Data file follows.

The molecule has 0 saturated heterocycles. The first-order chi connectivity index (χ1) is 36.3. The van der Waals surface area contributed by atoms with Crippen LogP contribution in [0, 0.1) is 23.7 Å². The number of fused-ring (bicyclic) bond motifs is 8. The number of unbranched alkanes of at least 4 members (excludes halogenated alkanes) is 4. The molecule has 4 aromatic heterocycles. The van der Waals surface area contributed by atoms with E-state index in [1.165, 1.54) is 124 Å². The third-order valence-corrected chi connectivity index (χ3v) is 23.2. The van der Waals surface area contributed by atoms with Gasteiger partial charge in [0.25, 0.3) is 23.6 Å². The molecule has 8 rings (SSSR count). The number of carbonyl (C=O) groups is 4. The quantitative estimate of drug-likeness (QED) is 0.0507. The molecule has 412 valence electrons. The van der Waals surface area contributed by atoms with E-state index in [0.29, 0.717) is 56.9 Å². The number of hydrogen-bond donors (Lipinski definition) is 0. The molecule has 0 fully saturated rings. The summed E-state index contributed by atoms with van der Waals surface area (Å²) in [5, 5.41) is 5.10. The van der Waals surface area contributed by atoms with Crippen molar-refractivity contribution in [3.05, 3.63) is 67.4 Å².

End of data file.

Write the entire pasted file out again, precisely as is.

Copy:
The molecule has 0 saturated heterocycles. The first-order chi connectivity index (χ1) is 36.3. The van der Waals surface area contributed by atoms with Crippen LogP contribution in [0, 0.1) is 23.7 Å². The number of fused-ring (bicyclic) bond motifs is 8. The number of unbranched alkanes of at least 4 members (excludes halogenated alkanes) is 4. The molecule has 4 aromatic heterocycles. The van der Waals surface area contributed by atoms with E-state index in [1.165, 1.54) is 124 Å². The third-order valence-corrected chi connectivity index (χ3v) is 23.2. The van der Waals surface area contributed by atoms with Gasteiger partial charge in [0.25, 0.3) is 23.6 Å². The molecule has 8 rings (SSSR count). The number of carbonyl (C=O) groups is 4. The quantitative estimate of drug-likeness (QED) is 0.0507. The molecule has 412 valence electrons. The van der Waals surface area contributed by atoms with E-state index in [0.29, 0.717) is 56.9 Å². The number of hydrogen-bond donors (Lipinski definition) is 0. The molecule has 0 fully saturated rings. The summed E-state index contributed by atoms with van der Waals surface area (Å²) in [5, 5.41) is 5.10. The van der Waals surface area contributed by atoms with Crippen molar-refractivity contribution in [3.05, 3.63) is 67.4 Å².